We did some research on the wider collectables market, and we have a great design team in-house so we felt there was no limit to what we could try. We ran two pilot projects, one with Matt Lucas and his Thank You Baked Potato and a second with BBC Children in Need and a collaboration with BBC Studios.
Yes, Matt’s a close friend of Grant’s. Matt had written the song for which Louis Kennedy managed and developed the singing Baked Potato toy. Matt promoted it through his social channels, gave people a window of time to order one and then we made them. We sold around 15,000 with all the proceeds to The FEED NHS appeal.
BBC Children in Need is a major client of ours and along similar lines, we took a concept to them called VIP Pudseys – these are Pudseys that are dressed in costumes from various BBC Studios shows, like Doctor Who and MasterChef.
Again, we did it all as pre-orders, and we sold about 12,000 of those through Pudsey’s online store. So, these two examples drove us to develop the Blu Goblin platform.
Also, to celebrate the launch of www.blugoblin.com and as a thank you to the licensing industry for their support of the platform, I’m thrilled to offer a 10% discount on our first drop – the wonderful prints inspired by the Ashmolean Museum’s Tokyo: Art and Photography Exhibition. Just enter BELLAS10 at checkout.
That’s very kind of you! Now, you recently announced a collaboration with Bulldog Licensing on a limited-edition run of replica Bronze Bully Trophies. This is celebrating the 40th anniversary of Bullseye and in support of the Stroke Association. How has that been received?
We’ve had an amazing response, both from the darts world and from fans of Bullseye. The thing we understood was that key to the success of Blu Goblin would be the support of the licensing world, working with us to develop the exclusive, licensed collectables that would be sold via Blu Goblin to raise funds for partner causes. Without this support to create these special, limited-edition products, there wouldn’t be a platform, and the Bullseye collaboration is a perfect example of what Blu Goblin is all about.
Here’s another quick example… I spoke to the team at Beano Studios about the concept and they loved the idea because they’re great supporters of Save the Children and said they’d love to do a product to raise funds. They asked me what sort of product it could be, and I said: “We were thinking of a Beano chess set?” They said: “We’ve always wanted to do a chess set!” Watch this space.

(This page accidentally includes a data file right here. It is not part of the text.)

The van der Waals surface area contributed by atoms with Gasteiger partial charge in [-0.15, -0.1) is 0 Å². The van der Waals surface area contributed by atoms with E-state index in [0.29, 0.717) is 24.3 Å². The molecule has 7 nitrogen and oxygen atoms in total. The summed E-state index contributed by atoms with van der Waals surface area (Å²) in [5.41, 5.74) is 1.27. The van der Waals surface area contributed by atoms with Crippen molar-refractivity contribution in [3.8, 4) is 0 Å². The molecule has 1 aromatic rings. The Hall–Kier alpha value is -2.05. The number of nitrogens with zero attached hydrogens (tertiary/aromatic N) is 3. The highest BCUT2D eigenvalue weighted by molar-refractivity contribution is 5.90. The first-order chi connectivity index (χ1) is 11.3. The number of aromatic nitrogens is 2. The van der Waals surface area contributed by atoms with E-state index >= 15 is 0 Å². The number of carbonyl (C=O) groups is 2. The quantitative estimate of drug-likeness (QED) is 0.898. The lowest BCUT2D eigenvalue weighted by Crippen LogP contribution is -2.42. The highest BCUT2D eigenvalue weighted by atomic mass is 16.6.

“The fit between the cause and the IP is essential. The public isn’t daft, and logo slapping doesn’t work.”
We can design and develop products that might be challenging to secure a regular retail license for, because they’re high-end products, beautifully made, packaged and fabulously collectible. Each item requires the specialist skill-set we have in house to bring to market.
Every drop, being limited-edition, we won’t be offering a huge volume and whilst the items are high value, it is a risk, but mitigated by being a pre-order model! And we are all confident that Beano fans and chess set collectors will want a Beano chess set. The added fact that 10% of the price they pay is going to Beano’s charity partner is part of the decision-making process. It might even be the thing that pushes some of them over the line.
How important is it to have an authentic link between the charity and the brand?
The fit between the cause and the IP is essential. The public isn’t daft, and logo slapping doesn’t work. The integrity of the partnership is absolutely vital. It goes right back to the partnership between Thomas and the National Autistic Society. The charity conducted a study which showed autistic children associated far more strongly with Thomas than with other children’s characters. That drove it home to me that these partnerships have to make sense.
We worked with Boat Rocker to help them find an authentic charity partner for Danger Mouse; we secured a partnership with a charity called KidsOut, which is all about giving disadvantaged kids the chance to go out and have adventures.
The other thing to note is that the size of the charity really doesn’t matter; it’s all about the fit. KidsOut is well known, but not huge, and Boat Rocker and Danger Mouse is enormous. It’s all about the fit.
Tracey, this has been great. I have one last question: How do you fuel your own creativity?
I think because I’ve always been involved in project management, that helps, because it’s a creative process; it’s problem-solving. Working in this industry, I rely a lot on industry news and looking at what’s going on. That helps spark ideas and opens up opportunities – and everybody is positive to hearing about a new concept. It’s an industry environment that encourages you to come up with ideas. It’s one of the reasons why I enjoy it!
Thanks again Tracey – I look forward to seeing what other great stuff lands on Blu Goblin soon.